"It's just like a hot sauce that's so fucking hot, you have no taste buds left--there's no flavor," says Eric. "We're trying to find a happy medium salsa; something that's flavorful, but still hot."
NeckOrNothing is the first full-length CD on Idol, an independent Dallas label run by Sony marketer Erv Karwelis, who says he has "a casual one-record agreement" with so-far staunchly autonomous Pervis, but already foresees at least another single. "He's keeping it as simple as possible, which we like," says Rachael. The CD will be distributed throughout the United States, Europe, and Japan, shopped for licensing deals, and serviced to radio. Pervis recently traveled to Los Angeles to perform for the German label Absorbing, which is awaiting a copy of the CD in hopes of distributing it in Europe and arranging a tour there.
While rock stardom is tantalizing, the members of Pervis stay realistic, hoping that the CD will allow them to tour even more and ultimately make a living playing music. Like the women, who have a rock-chick house cleaning service, the other members work jobs that allow travel: Eric does set construction for catalog studios, Les occasionally works as a graphic artist, and Harden works for a scaffold company. "Repair and maintenance on electric traction hoist motors," he says in his almost-indecipherable grumble. The motors "run the swing stages on high-rise buildings," explains Harden. "So they gotta be working right or people are gonna start dying and shit."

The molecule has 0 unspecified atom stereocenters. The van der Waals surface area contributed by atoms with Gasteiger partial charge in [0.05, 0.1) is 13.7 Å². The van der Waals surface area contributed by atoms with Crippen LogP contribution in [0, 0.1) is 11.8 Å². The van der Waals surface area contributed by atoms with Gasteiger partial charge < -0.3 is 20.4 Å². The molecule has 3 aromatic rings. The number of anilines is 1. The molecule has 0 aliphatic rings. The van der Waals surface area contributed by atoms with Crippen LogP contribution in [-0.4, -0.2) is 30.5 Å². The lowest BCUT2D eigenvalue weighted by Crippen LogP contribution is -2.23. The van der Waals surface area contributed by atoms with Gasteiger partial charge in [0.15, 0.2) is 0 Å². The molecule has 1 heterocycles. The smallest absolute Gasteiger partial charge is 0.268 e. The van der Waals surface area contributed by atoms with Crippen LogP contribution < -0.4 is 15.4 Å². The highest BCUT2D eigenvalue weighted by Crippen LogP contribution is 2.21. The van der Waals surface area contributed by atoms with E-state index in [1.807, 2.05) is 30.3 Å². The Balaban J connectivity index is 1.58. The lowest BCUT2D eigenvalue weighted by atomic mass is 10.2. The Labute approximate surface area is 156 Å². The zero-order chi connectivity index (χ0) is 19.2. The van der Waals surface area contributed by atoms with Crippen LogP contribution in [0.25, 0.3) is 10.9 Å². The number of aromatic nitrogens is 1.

"You gotta have staying power," says Les. "Sometimes somebody'll have a big record, and that's it. I'd rather be continuing--just keep working and progress. We're doing something that no one else is, so godammit, it's gotta have some worth somewhere. So we're just gonna keep doing it."
Pervis will perform at a CD release party for NeckOrNothing at the Orbit Room Thursday, December 12.